How to use DLNA to connect a laptop to a television?
I'd recommend PS3 Media Server, it's free and works a treat. I just wrote an article about it for this very website: //www.makeuseof.com/tag/stream-transcode-media-device-ps3-media-server/
You can also check out these other alternatives: //www.makeuseof.com/tag/6-upnpdlna-servers-streaming-media-devices-crossplatform/
You can also use MediaMonkey on the laptop and stream to various devices. A list of compatible devices is available at http://www.mediamonkey.com/wiki/index.php/Compatible_UPnP/DLNA_Devices .
Windows Media Player 12 supports Media Streaming. It can be used as DLNA server. Videos stored in the Public Video folder can also be accessed or played by any supported DLNA device or player as DLNA server content.
1.Swipe in from the right edge of the screen, and then tap Settings. In the Settings screen, in the lower-right corner, click Change PC settings.
2.In the PC Settings screen, click the Devices tab.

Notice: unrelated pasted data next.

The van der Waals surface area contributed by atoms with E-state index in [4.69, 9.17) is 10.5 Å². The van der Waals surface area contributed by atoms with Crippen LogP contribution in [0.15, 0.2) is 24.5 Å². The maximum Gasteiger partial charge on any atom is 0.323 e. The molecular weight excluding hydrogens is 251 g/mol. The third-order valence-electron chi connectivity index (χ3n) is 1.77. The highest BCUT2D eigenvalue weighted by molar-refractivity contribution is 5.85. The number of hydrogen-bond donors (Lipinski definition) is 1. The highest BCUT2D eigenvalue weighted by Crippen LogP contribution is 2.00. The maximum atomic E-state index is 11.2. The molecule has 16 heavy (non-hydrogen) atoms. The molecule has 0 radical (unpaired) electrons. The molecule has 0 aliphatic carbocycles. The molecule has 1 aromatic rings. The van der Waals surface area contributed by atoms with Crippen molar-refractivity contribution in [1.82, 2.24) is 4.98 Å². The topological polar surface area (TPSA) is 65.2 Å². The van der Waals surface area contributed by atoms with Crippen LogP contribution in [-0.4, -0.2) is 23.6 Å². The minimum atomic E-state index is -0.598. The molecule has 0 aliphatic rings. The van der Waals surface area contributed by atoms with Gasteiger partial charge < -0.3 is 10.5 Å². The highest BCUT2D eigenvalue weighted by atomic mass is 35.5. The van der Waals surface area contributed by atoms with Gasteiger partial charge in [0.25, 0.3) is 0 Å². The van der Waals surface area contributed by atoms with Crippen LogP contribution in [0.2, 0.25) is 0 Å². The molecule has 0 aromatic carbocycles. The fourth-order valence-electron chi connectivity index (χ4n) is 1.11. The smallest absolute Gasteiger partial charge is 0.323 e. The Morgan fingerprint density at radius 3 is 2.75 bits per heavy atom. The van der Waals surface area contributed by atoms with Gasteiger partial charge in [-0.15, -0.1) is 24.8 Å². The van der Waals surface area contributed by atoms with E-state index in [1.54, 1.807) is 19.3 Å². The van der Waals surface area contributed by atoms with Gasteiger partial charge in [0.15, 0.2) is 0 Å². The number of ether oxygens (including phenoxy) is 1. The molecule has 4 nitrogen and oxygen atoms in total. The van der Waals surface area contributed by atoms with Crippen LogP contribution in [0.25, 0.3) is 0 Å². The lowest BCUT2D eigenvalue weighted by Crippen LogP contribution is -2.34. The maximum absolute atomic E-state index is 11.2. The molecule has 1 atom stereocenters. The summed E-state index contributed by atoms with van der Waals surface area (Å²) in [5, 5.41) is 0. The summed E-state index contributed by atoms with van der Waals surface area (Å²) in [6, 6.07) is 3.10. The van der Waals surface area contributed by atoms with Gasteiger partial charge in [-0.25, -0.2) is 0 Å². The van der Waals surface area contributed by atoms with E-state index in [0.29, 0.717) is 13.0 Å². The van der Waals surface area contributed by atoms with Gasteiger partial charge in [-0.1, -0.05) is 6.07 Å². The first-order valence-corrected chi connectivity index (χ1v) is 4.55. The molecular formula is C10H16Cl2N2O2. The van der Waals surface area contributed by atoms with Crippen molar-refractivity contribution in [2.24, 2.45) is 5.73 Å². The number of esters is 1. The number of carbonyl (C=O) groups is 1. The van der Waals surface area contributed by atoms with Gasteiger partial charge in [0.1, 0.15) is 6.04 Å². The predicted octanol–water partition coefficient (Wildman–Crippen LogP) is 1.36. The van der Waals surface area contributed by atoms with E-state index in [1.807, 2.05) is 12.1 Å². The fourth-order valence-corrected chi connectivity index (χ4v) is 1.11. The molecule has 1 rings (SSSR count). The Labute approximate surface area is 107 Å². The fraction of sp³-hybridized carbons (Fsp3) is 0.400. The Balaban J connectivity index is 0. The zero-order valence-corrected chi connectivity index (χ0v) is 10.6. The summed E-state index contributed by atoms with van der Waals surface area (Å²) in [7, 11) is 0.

3.On the Devices tab, click the + Add a device button.
At the Searching for devices prompt, click to select the device you wish to add to the DLNA network.
You will now be able to see that device from within a DLNA capable application. The computer and the DLNA device must be connected to the same network for this procedure to work. If you are using third-party firewall or security software, you may have to configure it to allow the DLNA server access to your network.
1) open the Metro Control Panel
2) Choose home group and sharing options under Network and Internet
3) select Choose what you want to share, and view the home group password
4) Choose files and devices you want to share. Now click on Next.
5) You will get a password and click Finish
6) click on Allow Devices on this network to access my shared media option.
7) The Media Streaming Options window will open. Choose a name for your Media Library then select Show devices on: All networks and choose your desired settings.
Serviio is a free media server. It allows you to stream your media files (music, video or images) to renderer devices (e.g. a TV set, Bluray player, games console or mobile phone) on your connected home network.